3.     HB 456 Alcohol Amendments, Rep Wilson:  The 2nd substitute bill passed on the last day of the session. Private Dining Club licenses were eliminated in the 2017 legislative session.  Legislators would not consider restoring a private dining club license or delay the implementation of the 2017 law.  Restaurant licensees required to convert from a dining club license will have a 3 year phased in process to meet the 70/30 rule for food to beverage sales ratio.  This bill was proposed by legislative leaders to make minor changes to the 2017 law.

The final bill allows two licenses to operate as long as they are not in the same room.  A room is being defined by the bill rather than leaving it to the UDABC to define a room by Rule.  Restaurants can start to plan if they want to create a separate room on the premise (restaurant) and hold two licenses.  Keep in mind, there are a limited number of bar licenses available at any given time from the UDABC.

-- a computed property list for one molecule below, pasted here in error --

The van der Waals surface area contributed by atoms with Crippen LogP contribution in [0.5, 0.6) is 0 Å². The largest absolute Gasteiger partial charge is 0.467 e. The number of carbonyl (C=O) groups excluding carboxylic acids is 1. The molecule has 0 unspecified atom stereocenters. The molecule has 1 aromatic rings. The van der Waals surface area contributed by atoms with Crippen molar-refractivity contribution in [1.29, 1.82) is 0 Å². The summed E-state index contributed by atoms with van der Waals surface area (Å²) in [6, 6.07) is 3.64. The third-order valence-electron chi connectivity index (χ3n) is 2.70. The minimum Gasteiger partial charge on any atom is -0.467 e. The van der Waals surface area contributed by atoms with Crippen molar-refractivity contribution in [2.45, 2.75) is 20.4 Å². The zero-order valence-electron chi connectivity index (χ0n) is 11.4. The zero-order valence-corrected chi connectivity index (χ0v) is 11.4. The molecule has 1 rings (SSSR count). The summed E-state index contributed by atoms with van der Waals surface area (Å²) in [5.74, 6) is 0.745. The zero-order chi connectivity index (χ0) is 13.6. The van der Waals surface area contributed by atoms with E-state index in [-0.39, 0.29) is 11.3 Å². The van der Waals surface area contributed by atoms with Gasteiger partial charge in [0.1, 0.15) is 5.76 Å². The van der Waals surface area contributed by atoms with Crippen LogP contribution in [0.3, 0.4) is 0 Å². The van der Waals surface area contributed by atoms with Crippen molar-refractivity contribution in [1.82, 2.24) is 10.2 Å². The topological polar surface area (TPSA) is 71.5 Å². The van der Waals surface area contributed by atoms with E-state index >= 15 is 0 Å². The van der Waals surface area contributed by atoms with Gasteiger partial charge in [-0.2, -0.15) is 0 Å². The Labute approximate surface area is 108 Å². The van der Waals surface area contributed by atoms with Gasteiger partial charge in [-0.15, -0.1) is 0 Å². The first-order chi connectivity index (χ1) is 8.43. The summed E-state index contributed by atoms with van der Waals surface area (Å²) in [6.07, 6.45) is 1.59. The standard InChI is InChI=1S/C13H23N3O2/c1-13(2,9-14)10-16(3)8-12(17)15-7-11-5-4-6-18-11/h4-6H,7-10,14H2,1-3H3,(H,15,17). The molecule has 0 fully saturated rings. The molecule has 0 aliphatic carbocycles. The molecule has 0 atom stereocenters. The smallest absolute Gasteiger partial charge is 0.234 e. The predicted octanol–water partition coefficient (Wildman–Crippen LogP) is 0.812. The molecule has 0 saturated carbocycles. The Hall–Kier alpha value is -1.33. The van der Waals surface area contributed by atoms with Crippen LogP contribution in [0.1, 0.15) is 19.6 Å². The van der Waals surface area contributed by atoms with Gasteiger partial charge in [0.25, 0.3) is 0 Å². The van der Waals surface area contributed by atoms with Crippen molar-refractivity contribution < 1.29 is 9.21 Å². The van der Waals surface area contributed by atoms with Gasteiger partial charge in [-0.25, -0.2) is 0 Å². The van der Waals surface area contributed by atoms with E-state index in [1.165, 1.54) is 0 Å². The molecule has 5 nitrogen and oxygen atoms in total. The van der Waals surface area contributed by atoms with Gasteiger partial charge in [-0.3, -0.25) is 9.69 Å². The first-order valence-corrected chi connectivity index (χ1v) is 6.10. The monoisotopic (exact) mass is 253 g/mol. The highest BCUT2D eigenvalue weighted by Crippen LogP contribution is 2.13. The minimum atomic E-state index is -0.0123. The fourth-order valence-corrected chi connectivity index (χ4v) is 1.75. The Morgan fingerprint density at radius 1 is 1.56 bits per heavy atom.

A restaurant license may operate with all ages accessing the restaurant license area.  HB 456 allows for a separate bar license adjacent as long as underage patrons cannot see the bar dispensing structure from the restaurant seating area.  If operating with two licenses, a restaurant and bar may share the same exterior entrance as long as minors may not see the bar from the restaurant seating area.. 

There is a small restaurant exemption to allow some qualifying small restaurants to seat minors within 10 feet of the bar structure when 45% of the restaurant’s seating exists within 10 feet of the dispensing structure. This measurement was recommended by DABC staff after evaluating a number of small restaurants that have a grandfathered dispensing structure.